In God and Earthly Power J. G. McConville considers the nature of human power in the light of belief in God. The Bible, and especially the Old Testament, is relevant to the question, not least because perceptions about the use of power in relation to God are often derived correctly or incorrectly from it. This book thus aims to address a world in which God's power is often invoked, from quite different quarters, in order to justify political and military action. McConville's interpretation of the Old Testament focuses on Deuteronomy and the narrative in which it is set, because these are especially fruitful for political thinking. His case is argued for both exegetically and in relation to the actual use of the Old Testament in the history of political thought. McConville's core argument is that divine power, mediated through Torah, results in human freedom and a mandate for the political responsibility of citizens. Indeed, it is even the best guarantee of these. .
Mike Hulme has been studying climate change for over thirty years and is today one of the most distinctive and recognisable voices speaking internationally about climate change in the academy, in public and in the media. The argument that he has made powerfully over the last few years is that climate change has to be understood as much as an idea situated in different cultural contexts as it is as a physical phenomenon to be studied through universal scientific practices. Climate change at its core embraces both science and society, both knowledge and culture. Hulme’s numerous academic and popular writings have explored what this perspective means for the different ways climate change is studied, narrated, argued over and acted upon. Exploring Climate Change through Science and in Society gathers together for the first time a collection of his most popular, prominent and controversial articles, essays, speeches, interviews and reviews dating back to the late 1980s. The 50 or so short items are grouped together in seven themes - Science, Researching, Culture, Policy, Communicating, Controversy, Futures - and within each theme are arranged chronologically to reveal changing ideas, evidence and perspectives about climate change. Each themed section is preceded with a brief introduction, drawing out the main issues examined. Three substantive unpublished new essays have been specially written for the book, including one reflecting on the legacy of Climategate. Taken as a collection, these writings reveal the changes in scientific and public understandings of climate change since the late 1980s, as refracted through the mind and expression of one leading academic and public commentator. The collection shows the many different ways in which it is necessary to approach the idea of climate change to interpret and make sense of the divergent and discordant voices proclaiming it in the public sphere.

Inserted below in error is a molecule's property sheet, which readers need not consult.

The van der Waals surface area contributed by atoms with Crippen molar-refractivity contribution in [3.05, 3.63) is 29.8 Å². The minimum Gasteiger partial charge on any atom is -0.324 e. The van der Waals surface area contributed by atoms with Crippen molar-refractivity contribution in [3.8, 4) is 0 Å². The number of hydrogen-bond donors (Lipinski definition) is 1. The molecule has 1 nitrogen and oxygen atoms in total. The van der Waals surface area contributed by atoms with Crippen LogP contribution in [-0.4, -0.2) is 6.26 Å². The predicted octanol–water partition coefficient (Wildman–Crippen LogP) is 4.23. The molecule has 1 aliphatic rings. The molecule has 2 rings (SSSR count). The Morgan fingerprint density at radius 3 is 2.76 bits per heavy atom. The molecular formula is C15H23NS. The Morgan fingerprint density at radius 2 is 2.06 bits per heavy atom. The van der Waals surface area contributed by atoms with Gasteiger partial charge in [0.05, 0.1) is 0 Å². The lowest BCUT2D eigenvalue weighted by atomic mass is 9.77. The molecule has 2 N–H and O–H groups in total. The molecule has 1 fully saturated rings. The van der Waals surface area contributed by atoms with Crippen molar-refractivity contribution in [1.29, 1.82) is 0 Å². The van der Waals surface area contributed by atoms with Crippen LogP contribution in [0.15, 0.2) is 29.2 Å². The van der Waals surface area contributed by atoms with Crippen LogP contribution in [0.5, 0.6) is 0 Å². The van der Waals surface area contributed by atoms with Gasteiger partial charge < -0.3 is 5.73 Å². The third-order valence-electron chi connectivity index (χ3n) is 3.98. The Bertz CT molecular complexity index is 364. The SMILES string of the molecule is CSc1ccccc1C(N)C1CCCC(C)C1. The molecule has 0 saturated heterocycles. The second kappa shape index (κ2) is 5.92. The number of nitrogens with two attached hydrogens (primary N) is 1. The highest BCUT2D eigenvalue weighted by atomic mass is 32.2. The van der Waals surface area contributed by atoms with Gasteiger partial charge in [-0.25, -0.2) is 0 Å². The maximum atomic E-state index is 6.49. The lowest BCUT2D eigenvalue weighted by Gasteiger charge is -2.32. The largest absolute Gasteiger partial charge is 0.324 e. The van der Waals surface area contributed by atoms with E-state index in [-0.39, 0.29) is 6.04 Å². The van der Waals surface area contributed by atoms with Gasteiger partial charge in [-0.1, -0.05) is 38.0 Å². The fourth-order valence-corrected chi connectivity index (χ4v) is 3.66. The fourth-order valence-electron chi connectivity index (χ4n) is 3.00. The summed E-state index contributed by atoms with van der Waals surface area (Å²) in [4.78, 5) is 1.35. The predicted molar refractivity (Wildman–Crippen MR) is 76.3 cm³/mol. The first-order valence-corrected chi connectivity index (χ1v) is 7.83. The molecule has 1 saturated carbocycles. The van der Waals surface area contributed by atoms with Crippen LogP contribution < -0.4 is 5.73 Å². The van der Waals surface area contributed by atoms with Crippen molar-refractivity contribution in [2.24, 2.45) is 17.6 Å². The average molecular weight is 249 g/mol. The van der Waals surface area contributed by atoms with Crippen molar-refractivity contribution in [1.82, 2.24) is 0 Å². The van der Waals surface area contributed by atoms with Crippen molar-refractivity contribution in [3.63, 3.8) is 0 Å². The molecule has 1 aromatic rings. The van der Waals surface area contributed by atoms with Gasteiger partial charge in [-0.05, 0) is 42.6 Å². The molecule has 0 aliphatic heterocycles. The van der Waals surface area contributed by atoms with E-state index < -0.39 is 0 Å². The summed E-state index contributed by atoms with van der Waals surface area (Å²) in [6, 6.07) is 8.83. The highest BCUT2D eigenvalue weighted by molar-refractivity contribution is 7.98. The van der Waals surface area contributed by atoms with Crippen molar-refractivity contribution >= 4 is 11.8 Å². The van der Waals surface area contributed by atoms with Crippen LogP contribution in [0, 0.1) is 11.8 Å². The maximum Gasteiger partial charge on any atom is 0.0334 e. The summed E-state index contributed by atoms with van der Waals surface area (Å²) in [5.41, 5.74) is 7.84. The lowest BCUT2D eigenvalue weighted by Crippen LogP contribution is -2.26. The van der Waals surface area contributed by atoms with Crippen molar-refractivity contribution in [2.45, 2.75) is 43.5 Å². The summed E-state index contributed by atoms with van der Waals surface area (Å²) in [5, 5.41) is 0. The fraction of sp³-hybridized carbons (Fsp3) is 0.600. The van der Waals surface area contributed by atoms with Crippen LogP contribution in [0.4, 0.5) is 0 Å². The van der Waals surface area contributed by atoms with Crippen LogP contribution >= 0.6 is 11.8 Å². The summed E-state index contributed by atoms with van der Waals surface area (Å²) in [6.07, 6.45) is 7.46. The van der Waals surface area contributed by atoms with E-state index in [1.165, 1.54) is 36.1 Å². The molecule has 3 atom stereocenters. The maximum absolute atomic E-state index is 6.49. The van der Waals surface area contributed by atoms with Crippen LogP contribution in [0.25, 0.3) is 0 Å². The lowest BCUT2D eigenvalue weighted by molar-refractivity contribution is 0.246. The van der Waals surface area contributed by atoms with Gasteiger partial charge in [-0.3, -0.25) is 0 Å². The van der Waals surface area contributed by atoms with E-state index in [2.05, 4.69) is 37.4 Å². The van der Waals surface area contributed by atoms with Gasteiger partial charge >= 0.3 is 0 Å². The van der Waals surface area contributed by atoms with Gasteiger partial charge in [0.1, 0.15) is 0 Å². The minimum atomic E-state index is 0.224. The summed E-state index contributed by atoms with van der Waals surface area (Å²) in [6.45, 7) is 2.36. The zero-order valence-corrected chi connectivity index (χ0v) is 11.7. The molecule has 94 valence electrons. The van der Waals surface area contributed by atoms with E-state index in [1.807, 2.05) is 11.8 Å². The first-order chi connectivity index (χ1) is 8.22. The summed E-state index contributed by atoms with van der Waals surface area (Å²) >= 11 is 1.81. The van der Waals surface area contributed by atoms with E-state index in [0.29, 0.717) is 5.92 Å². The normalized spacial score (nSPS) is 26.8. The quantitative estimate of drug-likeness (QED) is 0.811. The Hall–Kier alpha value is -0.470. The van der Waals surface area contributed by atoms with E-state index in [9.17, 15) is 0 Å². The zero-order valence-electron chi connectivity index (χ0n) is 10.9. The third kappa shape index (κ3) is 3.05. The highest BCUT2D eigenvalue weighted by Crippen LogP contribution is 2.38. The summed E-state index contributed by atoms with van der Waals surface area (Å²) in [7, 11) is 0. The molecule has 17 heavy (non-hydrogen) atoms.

Beginning shortly after Charlemagne's death in 814, the inhabitants of his historical empire looked back upon his reign and saw in it an exemplar of Christian universality - Christendom. They mapped contemporary Christendom onto the past and so, during the ninth, tenth, and eleventh centuries, the borders of his empire grew with each retelling, almost always including the Christian East. Although the pull of Jerusalem on the West seems to have been strong during the eleventh century, it had a more limited effect on the Charlemagne legend. Instead, the legend grew during this period because of a peculiar fusion of ideas, carried forward from the ninth century but filtered through the social, cultural, and intellectual developments of the intervening years. Paradoxically, Charlemagne became less important to the Charlemagne legend. The legend became a story about the Frankish people, who believed they had held God's favour under Charlemagne and held out hope that they could one day reclaim their special place in sacred history. Indeed, popular versions of the Last Emperor legend, which spoke of a great ruler who would reunite Christendom in preparation for the last battle between good and evil, promised just this to the Franks. Ideas of empire, identity, and Christian religious violence were potent reagents. The mixture of these ideas could remind men of their Frankishness and move them, for example, to take up arms, march to the East, and reclaim their place as defenders of the faith during the First Crusade. An Empire of Memory uses the legend of Charlemagne, an often-overlooked current in early medieval thought, to look at how the contours of the relationship between East and West moved across centuries, particularly in the period leading up to the First Crusade.